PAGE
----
Thieves Steal 7,000 Wii U Consoles, Inadvertently Sentence Themselves To 21,000 Hours Of Downloading Software Updates
In a heist near Washington's SeaTec airport, thieves managed to intercept a shipment of 7,000 Wii U units. The estimated worth of the haul is over $2 million, or one million $2 bills taped together. The daring robbery led to concerns over the Wii U's availability in the area, but that was soon dismissed. The shipment was heading for a local Wal-Mart which already has 8,000 unsold Wii U consoles sitting on its shelves.
Dark Souls II Promises To Be More Friendly To Newcomers. No Wait, It Won't Lose Its Edge, But It Will Be Easier To Get Into. Wait, It Won't Be Easy...
A spokesperson for From Software recently revealed that the studio plans to make Dark Souls II easier for newcomers to get into. He was immediately vanquished by a single blast of outrage from fans of the series who thrive on its difficult nature. After regrouping, the spokesperson cautiously inched forward with a shield held before him, explaining that the difficulty would remain the same, but that obtuse elements would be presented in a more understandable manner. Relieved to make it through this second attempt unscathed, the spokesperson took a step backwards without looking and fell off a ledge.
Giving Money To The Makers Of The War Z Is Probably A Bad Idea
Hammerpoint Interactive is a bunch of jerks. Their game The War Z is, of course, the most blatant ripoff of DayZ imaginable. A couple of months ago, one of their developers called people who camped in the game faggots. The studio grudgingly issued a non-apology. You know the sort: "We're sorry to anyone that was offended. That guy didn't really mean those people were homosexuals, he was just using the word as an insult and we have no idea why that's a bad thing to do." Somehow, people stuck by them. Fans of the game claimed that the studio's critics were HATERS, some going so far as to suggest that it was good to have a developer so passionate about their game that they would get heated and use homophobic slurs. Now things have taken a turn for the worse.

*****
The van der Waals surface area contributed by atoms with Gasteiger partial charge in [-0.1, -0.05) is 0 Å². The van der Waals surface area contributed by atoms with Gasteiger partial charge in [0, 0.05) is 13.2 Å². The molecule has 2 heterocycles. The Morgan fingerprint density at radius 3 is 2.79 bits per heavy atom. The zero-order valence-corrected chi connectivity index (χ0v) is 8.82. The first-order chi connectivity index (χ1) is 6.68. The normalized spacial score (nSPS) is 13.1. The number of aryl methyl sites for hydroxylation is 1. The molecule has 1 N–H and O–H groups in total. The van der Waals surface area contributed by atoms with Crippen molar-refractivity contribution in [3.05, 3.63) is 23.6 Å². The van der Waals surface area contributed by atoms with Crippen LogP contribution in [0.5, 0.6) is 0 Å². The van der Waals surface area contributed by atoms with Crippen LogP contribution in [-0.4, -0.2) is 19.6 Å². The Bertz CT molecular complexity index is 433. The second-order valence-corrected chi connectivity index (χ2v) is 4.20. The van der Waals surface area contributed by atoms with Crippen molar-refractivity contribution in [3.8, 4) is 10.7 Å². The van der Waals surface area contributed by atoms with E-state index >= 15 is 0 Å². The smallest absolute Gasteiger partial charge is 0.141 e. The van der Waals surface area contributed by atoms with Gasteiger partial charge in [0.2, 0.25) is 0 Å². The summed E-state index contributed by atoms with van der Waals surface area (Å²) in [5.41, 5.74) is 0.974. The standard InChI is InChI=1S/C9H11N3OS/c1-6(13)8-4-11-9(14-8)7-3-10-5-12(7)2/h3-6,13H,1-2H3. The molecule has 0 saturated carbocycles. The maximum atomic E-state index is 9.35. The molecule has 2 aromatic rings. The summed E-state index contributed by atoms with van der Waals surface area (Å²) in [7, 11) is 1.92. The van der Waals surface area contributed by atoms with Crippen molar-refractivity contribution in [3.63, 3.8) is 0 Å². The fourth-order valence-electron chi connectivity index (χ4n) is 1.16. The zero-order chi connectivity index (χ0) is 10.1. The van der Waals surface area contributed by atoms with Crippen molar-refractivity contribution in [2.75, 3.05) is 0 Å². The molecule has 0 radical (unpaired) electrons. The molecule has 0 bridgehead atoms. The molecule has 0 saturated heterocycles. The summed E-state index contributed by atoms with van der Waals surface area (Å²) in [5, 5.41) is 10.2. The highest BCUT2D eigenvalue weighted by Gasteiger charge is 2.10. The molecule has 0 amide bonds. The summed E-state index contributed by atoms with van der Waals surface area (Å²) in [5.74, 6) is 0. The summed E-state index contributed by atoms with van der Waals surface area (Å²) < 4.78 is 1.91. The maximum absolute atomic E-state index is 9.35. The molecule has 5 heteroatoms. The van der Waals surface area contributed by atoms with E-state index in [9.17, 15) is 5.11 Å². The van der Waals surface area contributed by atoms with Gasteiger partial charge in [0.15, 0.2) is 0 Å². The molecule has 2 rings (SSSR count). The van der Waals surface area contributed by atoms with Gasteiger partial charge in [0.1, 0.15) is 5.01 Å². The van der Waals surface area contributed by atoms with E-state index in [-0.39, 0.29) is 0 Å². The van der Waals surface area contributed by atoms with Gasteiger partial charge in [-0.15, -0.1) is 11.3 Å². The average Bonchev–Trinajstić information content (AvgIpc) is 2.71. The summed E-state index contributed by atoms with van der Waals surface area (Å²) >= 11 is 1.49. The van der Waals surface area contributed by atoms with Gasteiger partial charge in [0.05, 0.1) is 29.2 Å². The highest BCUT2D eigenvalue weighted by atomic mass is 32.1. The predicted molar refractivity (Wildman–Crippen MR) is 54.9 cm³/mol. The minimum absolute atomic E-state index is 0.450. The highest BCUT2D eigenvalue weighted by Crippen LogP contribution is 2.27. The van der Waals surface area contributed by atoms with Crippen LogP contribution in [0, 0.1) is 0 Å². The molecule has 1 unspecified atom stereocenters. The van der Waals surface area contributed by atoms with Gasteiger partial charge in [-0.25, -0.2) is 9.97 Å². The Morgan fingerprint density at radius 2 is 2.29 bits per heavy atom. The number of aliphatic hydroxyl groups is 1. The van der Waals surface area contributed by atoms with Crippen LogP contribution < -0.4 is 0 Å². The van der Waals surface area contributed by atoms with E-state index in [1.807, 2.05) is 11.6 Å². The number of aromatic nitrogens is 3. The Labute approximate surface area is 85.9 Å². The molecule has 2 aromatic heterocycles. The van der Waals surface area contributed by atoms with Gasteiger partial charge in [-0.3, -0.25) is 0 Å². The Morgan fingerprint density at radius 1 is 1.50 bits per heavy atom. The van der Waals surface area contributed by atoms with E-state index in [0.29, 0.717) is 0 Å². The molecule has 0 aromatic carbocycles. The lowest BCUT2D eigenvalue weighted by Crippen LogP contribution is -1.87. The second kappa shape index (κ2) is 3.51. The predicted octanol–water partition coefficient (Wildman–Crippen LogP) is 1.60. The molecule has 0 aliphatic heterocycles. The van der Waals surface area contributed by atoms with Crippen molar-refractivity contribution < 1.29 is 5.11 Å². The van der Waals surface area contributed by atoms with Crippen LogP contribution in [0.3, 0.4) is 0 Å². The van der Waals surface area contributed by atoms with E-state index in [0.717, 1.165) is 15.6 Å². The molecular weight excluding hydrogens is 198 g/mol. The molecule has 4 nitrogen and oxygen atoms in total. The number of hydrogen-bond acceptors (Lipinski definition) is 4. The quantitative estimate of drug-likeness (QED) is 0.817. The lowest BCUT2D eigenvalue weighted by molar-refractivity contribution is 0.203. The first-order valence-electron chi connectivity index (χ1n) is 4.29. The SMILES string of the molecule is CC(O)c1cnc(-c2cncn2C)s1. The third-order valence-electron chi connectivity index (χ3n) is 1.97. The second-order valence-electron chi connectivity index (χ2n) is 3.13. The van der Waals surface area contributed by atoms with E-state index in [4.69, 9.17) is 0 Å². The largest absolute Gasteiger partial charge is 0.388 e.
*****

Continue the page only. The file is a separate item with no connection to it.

Well, that's not necessarily true. This has been an amateurish, disgusting shitshow from the start. Anyone that couldn't see the project heading in a horrible direction was either fooling themselves or hadn't been paying attention to Hammerpoint Interactive, the company that set The War Z's respawn timer to 4 hours so they could charge people money to resume playing immediately.
The War Z went for sale on Steam. It's still a beta, but it wasn't labeled as such. The product page listed all sorts of features that simply were not in the game. People were rightfully pissed.
GameSpy conducted an amazing interview, in which Sergey Titov brushed off the false advertising as a mistake on the part of the consumers. He suggested that people do more research. He stated that when they claimed a server had "Up to 100" players when it only had the capacity for 50, they weren't lying since 50 is technically "up to" 100. You owe it to yourself to read that interview. It's rare for a developer to be such a blatant shithead and stupid enough to think that he could get away with being so deceptive. GameSpy's Dan Stapleton started off by giving the man a chance to clear the issues up, then grew incredulous at the responses he was getting.